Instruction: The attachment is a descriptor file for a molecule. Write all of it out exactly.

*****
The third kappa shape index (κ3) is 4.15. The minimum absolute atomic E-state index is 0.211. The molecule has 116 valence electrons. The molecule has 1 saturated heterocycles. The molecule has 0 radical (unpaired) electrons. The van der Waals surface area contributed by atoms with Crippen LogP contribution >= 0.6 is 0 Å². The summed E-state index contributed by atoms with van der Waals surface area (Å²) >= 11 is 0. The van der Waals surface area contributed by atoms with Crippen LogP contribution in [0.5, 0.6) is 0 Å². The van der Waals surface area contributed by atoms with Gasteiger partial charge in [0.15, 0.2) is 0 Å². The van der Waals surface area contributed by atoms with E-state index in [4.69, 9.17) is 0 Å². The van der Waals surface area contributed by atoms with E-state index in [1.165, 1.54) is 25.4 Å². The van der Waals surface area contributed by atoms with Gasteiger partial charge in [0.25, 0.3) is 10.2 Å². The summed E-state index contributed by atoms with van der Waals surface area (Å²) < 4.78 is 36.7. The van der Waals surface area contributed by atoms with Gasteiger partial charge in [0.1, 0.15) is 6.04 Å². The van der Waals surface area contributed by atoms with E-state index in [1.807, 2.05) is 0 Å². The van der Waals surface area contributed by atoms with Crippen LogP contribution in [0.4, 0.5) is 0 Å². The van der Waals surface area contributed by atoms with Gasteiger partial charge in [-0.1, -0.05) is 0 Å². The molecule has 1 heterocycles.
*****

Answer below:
The third kappa shape index (κ3) is 4.15. The minimum absolute atomic E-state index is 0.211. The molecule has 116 valence electrons. The molecule has 1 saturated heterocycles. The molecule has 0 radical (unpaired) electrons. The van der Waals surface area contributed by atoms with Crippen LogP contribution >= 0.6 is 0 Å². The summed E-state index contributed by atoms with van der Waals surface area (Å²) >= 11 is 0. The van der Waals surface area contributed by atoms with Crippen LogP contribution in [0.5, 0.6) is 0 Å². The van der Waals surface area contributed by atoms with Gasteiger partial charge in [0.15, 0.2) is 0 Å². The van der Waals surface area contributed by atoms with E-state index in [4.69, 9.17) is 0 Å². The van der Waals surface area contributed by atoms with E-state index in [1.165, 1.54) is 25.4 Å². The van der Waals surface area contributed by atoms with Gasteiger partial charge in [0.25, 0.3) is 10.2 Å². The summed E-state index contributed by atoms with van der Waals surface area (Å²) < 4.78 is 36.7. The van der Waals surface area contributed by atoms with Gasteiger partial charge in [0.1, 0.15) is 6.04 Å². The van der Waals surface area contributed by atoms with E-state index in [1.807, 2.05) is 0 Å². The van der Waals surface area contributed by atoms with Crippen LogP contribution in [0.4, 0.5) is 0 Å². The van der Waals surface area contributed by atoms with Gasteiger partial charge in [-0.1, -0.05) is 0 Å². The molecule has 1 heterocycles.